It was the News 4 I-Team that exposed on Wednesday the problem of families sleeping in the waiting room of the city’s Bronx homeless intake office. NBC New York's Melissa Russo reports.

For its part, Customs and Border Protection said if there's a bad address on paperwork, the migrant may have provided it themselves.

“CBP screens and vets all migrants encountered at the border against multiple public safety databases, and any migrants who may pose a threat to national security or public safety are detained. Migrants who are provisionally released must provide an address and have strict immigration reporting requirements, including checking in with Immigration and Customs Enforcement for further processing once they reach their destination. Migrants are provided forms to update their addresses once they reach their destination. The federal government is not involved in the Texas and Arizona government’s busing of migrants to other states," a spokesperson for the agency said.

But migrants interviewed by the I-Team, by Catholic Charities and by the Legal Aid Society say they were given these addresses after being encouraged to seek asylum in New York.

Shelters in Crisis

The migrant crisis in New York City boiled over on July 19, when Mayor Eric Adams released a statement claiming the governors of Texas and Arizona were sending thousands of asylum seekers on buses to New York City, which has right-to-shelter laws that obligate the city to care for those migrants.

The governors of those states denied doing any such thing, and local critics of the Adams administration said the shelters were full due to understaffing, bureaucracy and rising eviction rates, not because of immigrants. Texas Gov. Greg Abbott went so far this week as to invite Adams to the border for a tour, an offer City Hall declined.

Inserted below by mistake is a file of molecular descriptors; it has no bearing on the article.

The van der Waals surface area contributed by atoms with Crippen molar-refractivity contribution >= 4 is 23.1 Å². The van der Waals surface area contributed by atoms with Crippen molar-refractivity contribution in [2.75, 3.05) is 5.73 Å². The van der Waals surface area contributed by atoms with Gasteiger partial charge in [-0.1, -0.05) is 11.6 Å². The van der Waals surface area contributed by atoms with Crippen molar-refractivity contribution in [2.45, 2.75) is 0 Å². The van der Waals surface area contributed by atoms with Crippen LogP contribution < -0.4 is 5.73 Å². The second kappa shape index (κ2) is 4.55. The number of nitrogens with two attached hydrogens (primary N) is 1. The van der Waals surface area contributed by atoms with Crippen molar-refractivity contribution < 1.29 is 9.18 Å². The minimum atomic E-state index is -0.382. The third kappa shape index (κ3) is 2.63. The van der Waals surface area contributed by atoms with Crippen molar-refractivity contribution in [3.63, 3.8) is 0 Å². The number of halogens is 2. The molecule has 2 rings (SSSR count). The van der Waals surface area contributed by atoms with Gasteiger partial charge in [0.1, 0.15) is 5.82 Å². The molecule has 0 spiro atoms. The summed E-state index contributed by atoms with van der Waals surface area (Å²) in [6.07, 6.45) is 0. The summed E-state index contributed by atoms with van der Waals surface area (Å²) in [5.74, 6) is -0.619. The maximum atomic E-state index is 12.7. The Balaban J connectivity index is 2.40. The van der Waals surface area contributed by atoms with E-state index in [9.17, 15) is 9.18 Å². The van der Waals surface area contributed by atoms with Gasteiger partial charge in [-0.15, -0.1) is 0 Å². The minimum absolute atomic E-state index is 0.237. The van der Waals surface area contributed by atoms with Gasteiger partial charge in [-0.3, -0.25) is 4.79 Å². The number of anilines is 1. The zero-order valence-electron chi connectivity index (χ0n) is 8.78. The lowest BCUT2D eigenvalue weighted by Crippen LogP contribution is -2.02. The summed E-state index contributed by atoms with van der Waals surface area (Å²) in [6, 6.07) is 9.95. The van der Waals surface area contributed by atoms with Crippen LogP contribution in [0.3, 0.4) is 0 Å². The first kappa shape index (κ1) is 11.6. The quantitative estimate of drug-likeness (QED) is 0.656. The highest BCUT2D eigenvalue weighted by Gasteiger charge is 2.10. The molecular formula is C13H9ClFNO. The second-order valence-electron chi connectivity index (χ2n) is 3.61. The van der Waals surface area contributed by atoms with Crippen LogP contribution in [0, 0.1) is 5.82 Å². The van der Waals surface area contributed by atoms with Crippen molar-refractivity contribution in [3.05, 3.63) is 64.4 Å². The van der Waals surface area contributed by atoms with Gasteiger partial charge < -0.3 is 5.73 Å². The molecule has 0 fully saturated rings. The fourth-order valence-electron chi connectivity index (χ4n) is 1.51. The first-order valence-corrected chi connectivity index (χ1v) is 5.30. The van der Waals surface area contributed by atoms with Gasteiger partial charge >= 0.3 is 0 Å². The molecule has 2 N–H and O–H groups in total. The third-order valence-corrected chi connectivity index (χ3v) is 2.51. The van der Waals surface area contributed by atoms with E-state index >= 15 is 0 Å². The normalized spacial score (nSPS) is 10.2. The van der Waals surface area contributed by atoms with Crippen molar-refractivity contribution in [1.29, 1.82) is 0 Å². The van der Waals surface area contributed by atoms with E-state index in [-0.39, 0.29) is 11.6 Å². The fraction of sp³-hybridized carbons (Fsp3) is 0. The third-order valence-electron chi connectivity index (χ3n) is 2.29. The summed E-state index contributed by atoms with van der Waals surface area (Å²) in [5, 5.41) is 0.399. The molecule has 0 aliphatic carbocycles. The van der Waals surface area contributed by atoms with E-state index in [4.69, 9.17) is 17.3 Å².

Hundreds of migrants have arrived in New York City in recent weeks with Homeland Security documents directing them to addresses of office buildings or local charity headquarters that are not set up to receive them. The government has subsequently been sending the migrants' mail to those same bad addresses, including hundreds of notices to appear in immigration court. Migrants can be deported if they fail to show up.

In this week's episode of The Debrief, News 4 government affairs reporter Melissa Russo sat down with News 4 anchor David Ushery to explain how migrants are being sent from Texas to NYC with paperwork that sent them to places that can't help them.

The problem is that those papers are often incorrect — for example, sending families to shelters that only accept women, or sending people to the corporate offices of charities rather than their actual service facilities.

In some cases, that has led to families sleeping on the streets, or in cars, for lack of a place to stay or information on the city's actual shelter intake site, PATH on East 151st in the Bronx.

The city's commissioner of social services, who oversees the shelter system, said last week he was not aware people were being sent here with bad paperwork until a News 4 inquiry.

Mayor Adams is calling for federal funding as thousands of migrant families from Central and South America are being shipped to NYC’s homeless shelter system from border states who don't want them — but the governors of Arizona and Texas deny they’re shipping families off with one-way tickets and slammed Adams for being content with Biden's immigration policies until the crisis touched his own backyard. Melissa Russo reports.